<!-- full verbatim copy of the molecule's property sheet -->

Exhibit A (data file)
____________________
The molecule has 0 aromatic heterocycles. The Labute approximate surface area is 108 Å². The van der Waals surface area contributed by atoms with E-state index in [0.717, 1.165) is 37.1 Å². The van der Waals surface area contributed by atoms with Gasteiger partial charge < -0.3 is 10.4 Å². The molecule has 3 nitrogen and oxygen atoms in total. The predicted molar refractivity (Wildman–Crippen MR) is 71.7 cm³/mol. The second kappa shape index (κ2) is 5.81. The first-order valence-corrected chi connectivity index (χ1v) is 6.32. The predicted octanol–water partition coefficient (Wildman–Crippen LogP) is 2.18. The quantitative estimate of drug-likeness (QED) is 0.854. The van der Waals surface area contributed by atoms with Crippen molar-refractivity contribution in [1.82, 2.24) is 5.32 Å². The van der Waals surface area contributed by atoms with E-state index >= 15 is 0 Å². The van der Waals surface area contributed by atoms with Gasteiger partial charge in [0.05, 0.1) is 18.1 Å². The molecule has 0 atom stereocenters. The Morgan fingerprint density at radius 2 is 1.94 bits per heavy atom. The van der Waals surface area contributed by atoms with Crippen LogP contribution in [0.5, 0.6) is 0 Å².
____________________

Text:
The molecule has 0 aromatic heterocycles. The Labute approximate surface area is 108 Å². The van der Waals surface area contributed by atoms with E-state index in [0.717, 1.165) is 37.1 Å². The van der Waals surface area contributed by atoms with Gasteiger partial charge < -0.3 is 10.4 Å². The molecule has 3 nitrogen and oxygen atoms in total. The predicted molar refractivity (Wildman–Crippen MR) is 71.7 cm³/mol. The second kappa shape index (κ2) is 5.81. The first-order valence-corrected chi connectivity index (χ1v) is 6.32. The predicted octanol–water partition coefficient (Wildman–Crippen LogP) is 2.18. The quantitative estimate of drug-likeness (QED) is 0.854. The van der Waals surface area contributed by atoms with Crippen molar-refractivity contribution in [1.82, 2.24) is 5.32 Å². The van der Waals surface area contributed by atoms with E-state index >= 15 is 0 Å². The van der Waals surface area contributed by atoms with Gasteiger partial charge in [0.05, 0.1) is 18.1 Å². The molecule has 0 atom stereocenters. The Morgan fingerprint density at radius 2 is 1.94 bits per heavy atom. The van der Waals surface area contributed by atoms with Crippen LogP contribution in [0.5, 0.6) is 0 Å².